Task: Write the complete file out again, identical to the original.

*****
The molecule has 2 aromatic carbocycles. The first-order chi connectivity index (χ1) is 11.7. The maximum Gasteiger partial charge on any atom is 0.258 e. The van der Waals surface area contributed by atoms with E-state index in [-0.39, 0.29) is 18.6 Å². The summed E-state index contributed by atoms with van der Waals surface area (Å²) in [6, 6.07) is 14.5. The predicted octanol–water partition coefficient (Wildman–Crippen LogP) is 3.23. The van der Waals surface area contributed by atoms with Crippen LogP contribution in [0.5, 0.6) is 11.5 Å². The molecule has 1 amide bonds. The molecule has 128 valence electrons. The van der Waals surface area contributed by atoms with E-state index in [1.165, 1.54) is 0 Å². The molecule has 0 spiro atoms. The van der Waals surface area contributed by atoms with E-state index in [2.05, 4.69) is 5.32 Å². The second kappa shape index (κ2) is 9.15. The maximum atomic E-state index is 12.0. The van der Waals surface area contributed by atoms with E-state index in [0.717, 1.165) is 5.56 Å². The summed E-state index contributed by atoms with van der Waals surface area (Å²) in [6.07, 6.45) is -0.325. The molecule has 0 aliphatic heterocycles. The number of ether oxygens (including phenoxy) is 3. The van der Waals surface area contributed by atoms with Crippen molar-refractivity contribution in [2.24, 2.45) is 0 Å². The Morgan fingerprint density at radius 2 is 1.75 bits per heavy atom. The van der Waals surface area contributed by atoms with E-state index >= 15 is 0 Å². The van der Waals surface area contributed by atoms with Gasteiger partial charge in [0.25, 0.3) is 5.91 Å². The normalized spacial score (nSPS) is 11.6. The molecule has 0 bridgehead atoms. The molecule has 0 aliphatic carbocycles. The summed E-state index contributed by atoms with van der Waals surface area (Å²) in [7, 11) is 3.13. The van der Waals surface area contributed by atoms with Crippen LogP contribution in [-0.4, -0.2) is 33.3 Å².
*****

The molecule has 2 aromatic carbocycles. The first-order chi connectivity index (χ1) is 11.7. The maximum Gasteiger partial charge on any atom is 0.258 e. The van der Waals surface area contributed by atoms with E-state index in [-0.39, 0.29) is 18.6 Å². The summed E-state index contributed by atoms with van der Waals surface area (Å²) in [6, 6.07) is 14.5. The predicted octanol–water partition coefficient (Wildman–Crippen LogP) is 3.23. The van der Waals surface area contributed by atoms with Crippen LogP contribution in [0.5, 0.6) is 11.5 Å². The molecule has 1 amide bonds. The molecule has 128 valence electrons. The van der Waals surface area contributed by atoms with E-state index in [1.165, 1.54) is 0 Å². The molecule has 0 spiro atoms. The van der Waals surface area contributed by atoms with E-state index in [2.05, 4.69) is 5.32 Å². The second kappa shape index (κ2) is 9.15. The maximum atomic E-state index is 12.0. The van der Waals surface area contributed by atoms with E-state index in [0.717, 1.165) is 5.56 Å². The summed E-state index contributed by atoms with van der Waals surface area (Å²) in [6.07, 6.45) is -0.325. The molecule has 0 aliphatic heterocycles. The number of ether oxygens (including phenoxy) is 3. The van der Waals surface area contributed by atoms with Crippen molar-refractivity contribution in [2.24, 2.45) is 0 Å². The Morgan fingerprint density at radius 2 is 1.75 bits per heavy atom. The van der Waals surface area contributed by atoms with E-state index >= 15 is 0 Å². The van der Waals surface area contributed by atoms with Gasteiger partial charge in [0.25, 0.3) is 5.91 Å². The normalized spacial score (nSPS) is 11.6. The molecule has 0 bridgehead atoms. The molecule has 0 aliphatic carbocycles. The summed E-state index contributed by atoms with van der Waals surface area (Å²) in [7, 11) is 3.13. The van der Waals surface area contributed by atoms with Crippen LogP contribution in [-0.4, -0.2) is 33.3 Å².